FANS of the foodie movie “The Hundred-Foot Journey” left the theater knowing that there’s more ways to prepare fowl than roasting or frying and there are more kinds of birds to cook than chicken, turkey, ducks and the odd dove. With its focus on fabulous French haute cuisine, the movie makes a viewer wish the popcorn were a bit more sauced up.
Far from the picturesque French countryside is America’s Mojave Desert, where a high-tech solar power plant has been cooking birds by the thousands. Literally.
BrightSource Energy’s plant generates heat to a point that birds passing over are ignited. Plant workers refer to the unfortunate birds as “streamers,” supposedly for the smoke plume they create when falling from the sky.
Solar power thus joins another favorite (wind) of the environmental community in causing havoc to our avian friends. This is a spicy pickle for the wealthy lovers of alternative energy who also enjoy pigeon served with foie gras and truffles, a dish featured in “The Hundred-Foot Journey.”
The Associated Press reports that the $2.2 billion solar plant, which opened in February, is under scrutiny from federal wildlife investigators. BrightSource doesn’t have the typical array of solar panels. Instead, it uses more than 300,000 garage door-sized mirrors that reflect solar rays, beaming the heat to towering boilers that make steam without fossil fuel.
These pressure cookers turn turbines that generate electricity, some of which is used to fire up ovens to roast turkeys.
As with the giant wind turbines, the desert power plant will kill as many as 25,000 birds a year — and in a most gruesome fashion. AP reported that wildlife officials view such “power towers” as a “mega-trap” for wildlife. The bright light attracts bugs, which attract birds, which die, unloved and uneaten.
So we’re beginning to learn that green, healthy alternatives to fossil fuels may indeed be green but certainly not healthy for all concerned. Wind turbines kill birds as well; sometimes the dead birds are among the most noble of avian species — eagles and other raptors.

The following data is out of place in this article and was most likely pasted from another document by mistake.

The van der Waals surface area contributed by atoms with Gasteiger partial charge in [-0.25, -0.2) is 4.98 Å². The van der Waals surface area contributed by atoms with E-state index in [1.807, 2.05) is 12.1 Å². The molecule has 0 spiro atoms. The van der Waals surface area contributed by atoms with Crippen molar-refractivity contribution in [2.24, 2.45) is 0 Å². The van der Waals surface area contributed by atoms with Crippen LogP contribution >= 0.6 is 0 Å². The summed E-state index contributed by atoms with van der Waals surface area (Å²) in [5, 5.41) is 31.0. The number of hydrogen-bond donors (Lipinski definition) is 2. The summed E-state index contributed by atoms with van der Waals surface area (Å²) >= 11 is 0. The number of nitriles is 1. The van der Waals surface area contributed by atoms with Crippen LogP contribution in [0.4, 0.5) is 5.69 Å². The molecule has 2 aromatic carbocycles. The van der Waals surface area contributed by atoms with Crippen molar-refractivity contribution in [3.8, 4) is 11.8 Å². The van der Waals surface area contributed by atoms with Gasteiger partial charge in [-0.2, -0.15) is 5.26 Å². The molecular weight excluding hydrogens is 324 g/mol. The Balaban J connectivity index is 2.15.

Defenders of green energy minimize the U.S. bird kill count. One source puts turbine-related kills at a tenth of a percent of “unnatural” bird deaths each year. Feral and domestic cats kill hundreds of millions of birds a year while wind turbines kill a mere 10,000 to 40,000.
Other sources put wind power bird kills much higher. Forbes magazine reported last year that the American Bird Conservancy fears the golden eagle will fly into the endangered species list because so many are being killed by turbines.
With the power towers, the green energy boom is poised to push those numbers up. This is indeed a dilemma for greenies, who are usually birds of a feather with wildlife conservation groups.
The Obama administration, which has delayed approval of a Canada-U.S. pipeline project for years, took little time to exempt wind turbines from federal regulations regarding wildlife conservation. Illegal bird kills can bring fines of up to $500,000, but an AP investigation revealed that Uncle Sam has never prosecuted a wind farm owner for killing birds.
By contrast, the oil industry has been taken to court over allegations that birds have been killed by exploration and production activity.
This blatant double standard shouldn’t be subject to a French kiss-off: Birds are being killed by the thousands at solar and wind power projects. If this is a tradeoff, so be it. But let’s have one standard here for wildlife protection.
As renewable energy grows, let’s at least cook from the same recipe book when it comes to birds. Energy production is a messy business, regardless of the energy source.